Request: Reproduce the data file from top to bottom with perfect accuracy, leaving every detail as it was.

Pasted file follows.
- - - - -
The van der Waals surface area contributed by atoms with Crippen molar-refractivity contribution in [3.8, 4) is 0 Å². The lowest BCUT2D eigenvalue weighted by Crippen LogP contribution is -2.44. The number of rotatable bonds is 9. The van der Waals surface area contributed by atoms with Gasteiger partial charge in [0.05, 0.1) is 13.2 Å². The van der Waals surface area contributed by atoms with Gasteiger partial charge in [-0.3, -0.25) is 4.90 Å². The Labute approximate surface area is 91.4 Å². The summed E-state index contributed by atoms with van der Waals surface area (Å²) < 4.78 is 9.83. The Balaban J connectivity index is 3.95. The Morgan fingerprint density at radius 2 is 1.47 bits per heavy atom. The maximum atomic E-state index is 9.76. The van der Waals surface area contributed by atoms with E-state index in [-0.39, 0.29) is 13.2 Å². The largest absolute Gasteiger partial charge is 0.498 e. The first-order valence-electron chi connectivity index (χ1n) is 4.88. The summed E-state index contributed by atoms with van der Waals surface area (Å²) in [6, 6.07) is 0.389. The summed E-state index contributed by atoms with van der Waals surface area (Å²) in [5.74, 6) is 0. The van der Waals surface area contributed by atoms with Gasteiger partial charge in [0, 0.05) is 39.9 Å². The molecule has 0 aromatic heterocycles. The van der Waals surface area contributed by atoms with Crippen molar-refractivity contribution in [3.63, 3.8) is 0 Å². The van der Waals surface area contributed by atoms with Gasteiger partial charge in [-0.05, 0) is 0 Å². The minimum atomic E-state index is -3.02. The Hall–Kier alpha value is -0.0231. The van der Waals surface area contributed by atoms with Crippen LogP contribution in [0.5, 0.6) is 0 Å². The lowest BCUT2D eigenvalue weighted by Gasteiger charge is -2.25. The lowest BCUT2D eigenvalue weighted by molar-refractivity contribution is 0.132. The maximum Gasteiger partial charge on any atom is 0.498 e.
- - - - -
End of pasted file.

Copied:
The van der Waals surface area contributed by atoms with Crippen molar-refractivity contribution in [3.8, 4) is 0 Å². The lowest BCUT2D eigenvalue weighted by Crippen LogP contribution is -2.44. The number of rotatable bonds is 9. The van der Waals surface area contributed by atoms with Gasteiger partial charge in [0.05, 0.1) is 13.2 Å². The van der Waals surface area contributed by atoms with Gasteiger partial charge in [-0.3, -0.25) is 4.90 Å². The Labute approximate surface area is 91.4 Å². The summed E-state index contributed by atoms with van der Waals surface area (Å²) < 4.78 is 9.83. The Balaban J connectivity index is 3.95. The Morgan fingerprint density at radius 2 is 1.47 bits per heavy atom. The maximum atomic E-state index is 9.76. The van der Waals surface area contributed by atoms with E-state index in [-0.39, 0.29) is 13.2 Å². The largest absolute Gasteiger partial charge is 0.498 e. The first-order valence-electron chi connectivity index (χ1n) is 4.88. The summed E-state index contributed by atoms with van der Waals surface area (Å²) in [6, 6.07) is 0.389. The summed E-state index contributed by atoms with van der Waals surface area (Å²) in [5.74, 6) is 0. The van der Waals surface area contributed by atoms with Gasteiger partial charge in [0, 0.05) is 39.9 Å². The molecule has 0 aromatic heterocycles. The van der Waals surface area contributed by atoms with Crippen molar-refractivity contribution in [3.63, 3.8) is 0 Å². The van der Waals surface area contributed by atoms with Gasteiger partial charge in [-0.05, 0) is 0 Å². The minimum atomic E-state index is -3.02. The Hall–Kier alpha value is -0.0231. The van der Waals surface area contributed by atoms with Crippen LogP contribution in [0.5, 0.6) is 0 Å². The lowest BCUT2D eigenvalue weighted by Gasteiger charge is -2.25. The lowest BCUT2D eigenvalue weighted by molar-refractivity contribution is 0.132. The maximum Gasteiger partial charge on any atom is 0.498 e.